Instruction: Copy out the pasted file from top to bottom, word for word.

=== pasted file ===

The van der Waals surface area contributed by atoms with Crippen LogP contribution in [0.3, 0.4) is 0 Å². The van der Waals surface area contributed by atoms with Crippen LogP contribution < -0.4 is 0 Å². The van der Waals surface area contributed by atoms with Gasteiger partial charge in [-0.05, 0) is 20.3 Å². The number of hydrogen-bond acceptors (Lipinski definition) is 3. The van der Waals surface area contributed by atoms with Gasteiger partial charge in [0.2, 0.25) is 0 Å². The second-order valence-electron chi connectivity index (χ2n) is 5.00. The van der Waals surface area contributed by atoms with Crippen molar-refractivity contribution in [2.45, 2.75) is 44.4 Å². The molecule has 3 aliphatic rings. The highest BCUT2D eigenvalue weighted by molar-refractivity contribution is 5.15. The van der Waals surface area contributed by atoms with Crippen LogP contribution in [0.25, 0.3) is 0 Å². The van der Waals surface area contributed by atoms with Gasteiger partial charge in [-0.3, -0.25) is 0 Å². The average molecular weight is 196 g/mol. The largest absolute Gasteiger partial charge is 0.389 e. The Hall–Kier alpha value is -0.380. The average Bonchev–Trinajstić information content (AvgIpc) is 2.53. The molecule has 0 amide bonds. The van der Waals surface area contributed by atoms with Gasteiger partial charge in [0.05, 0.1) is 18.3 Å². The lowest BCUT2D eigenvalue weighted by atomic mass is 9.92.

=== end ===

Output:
The van der Waals surface area contributed by atoms with Crippen LogP contribution in [0.3, 0.4) is 0 Å². The van der Waals surface area contributed by atoms with Crippen LogP contribution < -0.4 is 0 Å². The van der Waals surface area contributed by atoms with Gasteiger partial charge in [-0.05, 0) is 20.3 Å². The number of hydrogen-bond acceptors (Lipinski definition) is 3. The van der Waals surface area contributed by atoms with Gasteiger partial charge in [0.2, 0.25) is 0 Å². The second-order valence-electron chi connectivity index (χ2n) is 5.00. The van der Waals surface area contributed by atoms with Crippen molar-refractivity contribution in [2.45, 2.75) is 44.4 Å². The molecule has 3 aliphatic rings. The highest BCUT2D eigenvalue weighted by molar-refractivity contribution is 5.15. The van der Waals surface area contributed by atoms with Crippen LogP contribution in [0.25, 0.3) is 0 Å². The van der Waals surface area contributed by atoms with Gasteiger partial charge in [-0.3, -0.25) is 0 Å². The average molecular weight is 196 g/mol. The largest absolute Gasteiger partial charge is 0.389 e. The Hall–Kier alpha value is -0.380. The average Bonchev–Trinajstić information content (AvgIpc) is 2.53. The molecule has 0 amide bonds. The van der Waals surface area contributed by atoms with Gasteiger partial charge in [0.05, 0.1) is 18.3 Å². The lowest BCUT2D eigenvalue weighted by atomic mass is 9.92.